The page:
Eat The Press

A photo taken on a cellphone during the July 2005 attacks on the London Underground became one of the iconic images of the event--normally indicative of the limitations of the technology, its hazy, grainy wobble spoke volumes about the chaos and uncertainty of that day. It marked somethine of a watershed moment as well. Like never before, the immediacy and availability of content captured by non-traditional media sources had reached a certain primacy, not replacing traditional media sources, but enhancing those accounts considerably. In the aftermath of yesterday's tragedy at Virginia Tech, important details, jarring images, and on-the-ground accounts were provided by bloggers and cell-phone slingers, even as other online services helped a community steel themselves collectively. Some highlights:

  • Jamal Albarghouti, whose cell phone footage was praised by Tom Shales in the Washington Post today, has become the public face of the "citizen journalists" who covered the event. Albarghouti has emerged as CNN's chief "I-reporter", and the content he captured has been praised by the network for the way it helped to enhance their reportage.
  • Student bloggers like Bryce Carter took to their keyboards during the unfolding event, capturing the visceral emotion that so many people in the Virginia Tech community were feeling. Another blogger, known only as "Paul," offered a firsthand account in which his wounded girlfriend was extracted and taken to the hospital.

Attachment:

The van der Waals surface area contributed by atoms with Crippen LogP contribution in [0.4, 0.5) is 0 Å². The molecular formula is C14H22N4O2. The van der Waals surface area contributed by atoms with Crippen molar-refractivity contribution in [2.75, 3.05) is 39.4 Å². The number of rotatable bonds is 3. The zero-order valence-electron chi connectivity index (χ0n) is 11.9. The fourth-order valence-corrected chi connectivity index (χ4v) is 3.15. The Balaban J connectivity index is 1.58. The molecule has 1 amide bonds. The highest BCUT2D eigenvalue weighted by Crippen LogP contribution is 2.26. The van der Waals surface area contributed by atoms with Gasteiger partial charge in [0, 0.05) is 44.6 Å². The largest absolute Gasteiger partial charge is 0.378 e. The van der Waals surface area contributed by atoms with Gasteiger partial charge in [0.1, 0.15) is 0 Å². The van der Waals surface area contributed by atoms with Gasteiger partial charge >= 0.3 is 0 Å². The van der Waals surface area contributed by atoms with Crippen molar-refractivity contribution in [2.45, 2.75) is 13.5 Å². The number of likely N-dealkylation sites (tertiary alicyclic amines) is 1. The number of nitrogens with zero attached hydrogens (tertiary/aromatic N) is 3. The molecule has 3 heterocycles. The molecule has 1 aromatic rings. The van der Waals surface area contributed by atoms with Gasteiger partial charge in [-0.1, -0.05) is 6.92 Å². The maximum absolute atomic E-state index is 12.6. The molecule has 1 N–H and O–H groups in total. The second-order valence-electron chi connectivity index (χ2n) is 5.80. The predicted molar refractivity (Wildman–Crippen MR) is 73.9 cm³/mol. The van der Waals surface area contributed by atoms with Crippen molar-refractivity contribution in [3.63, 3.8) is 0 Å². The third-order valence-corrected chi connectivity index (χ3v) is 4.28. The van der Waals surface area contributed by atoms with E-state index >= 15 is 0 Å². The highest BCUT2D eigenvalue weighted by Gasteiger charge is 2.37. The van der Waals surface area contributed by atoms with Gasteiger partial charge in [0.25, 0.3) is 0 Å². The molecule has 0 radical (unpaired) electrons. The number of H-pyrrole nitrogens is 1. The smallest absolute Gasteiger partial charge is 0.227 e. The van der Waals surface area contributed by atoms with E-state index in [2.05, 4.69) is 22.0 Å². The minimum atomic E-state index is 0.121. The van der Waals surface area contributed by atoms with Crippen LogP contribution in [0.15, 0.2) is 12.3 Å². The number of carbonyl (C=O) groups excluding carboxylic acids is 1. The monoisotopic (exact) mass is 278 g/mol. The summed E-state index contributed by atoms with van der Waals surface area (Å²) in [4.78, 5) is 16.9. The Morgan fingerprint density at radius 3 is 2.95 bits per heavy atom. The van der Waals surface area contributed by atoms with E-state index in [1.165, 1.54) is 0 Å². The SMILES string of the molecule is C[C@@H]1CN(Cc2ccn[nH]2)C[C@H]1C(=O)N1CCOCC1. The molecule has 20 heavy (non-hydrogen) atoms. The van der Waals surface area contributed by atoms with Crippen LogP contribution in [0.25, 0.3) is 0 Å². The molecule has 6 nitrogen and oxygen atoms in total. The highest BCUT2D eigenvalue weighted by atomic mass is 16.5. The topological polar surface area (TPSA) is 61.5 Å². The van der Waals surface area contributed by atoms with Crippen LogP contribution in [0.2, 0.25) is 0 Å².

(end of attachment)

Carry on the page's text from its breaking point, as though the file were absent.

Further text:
• Blogger and BBC journalist Robin Hamman offers an interesting account of his attempts to reach out to Livejournaler "Paul" that includes his thought process on making the approach and the interesting backlash from the online community. It demonstrates that the relationship between the mainstream media and non-traditional sources remains far from seamless.
  • Whenever tragic events like this occur, there is always a desperate scramble for information about friends and loved ones--information that big media outlets are just not built to carry. Stepping to the fore was the online social networking service Facebook. From across the country, University of Southern California student offers the service high marks: "I was able to immediately find out who was OK...Without Facebook, I have no idea how I would have found that out."
  • Virginia Tech student Anthony Le gathered information from a police scanner and then reported his findings to Digg. "The count of the fatalities was a lot slower on CNN than on Digg."
  • Virginia Tech's MySpace page allows a nation of well-wishers to connect and support the campus community.
  • The photography of Alan Kim of the Roanoke Times made it onto the photo-share service Flickr.
  • MSNBC has an account of the events told through VT student Laura Anne Spaventa, who text-messaged her brother throughout the day as she was locked down in class. It captures the uncertainty of the moment quite well, and the siblings' periodic attempts to assuage each other through humor tells a story that traditional reporters cannot capture.

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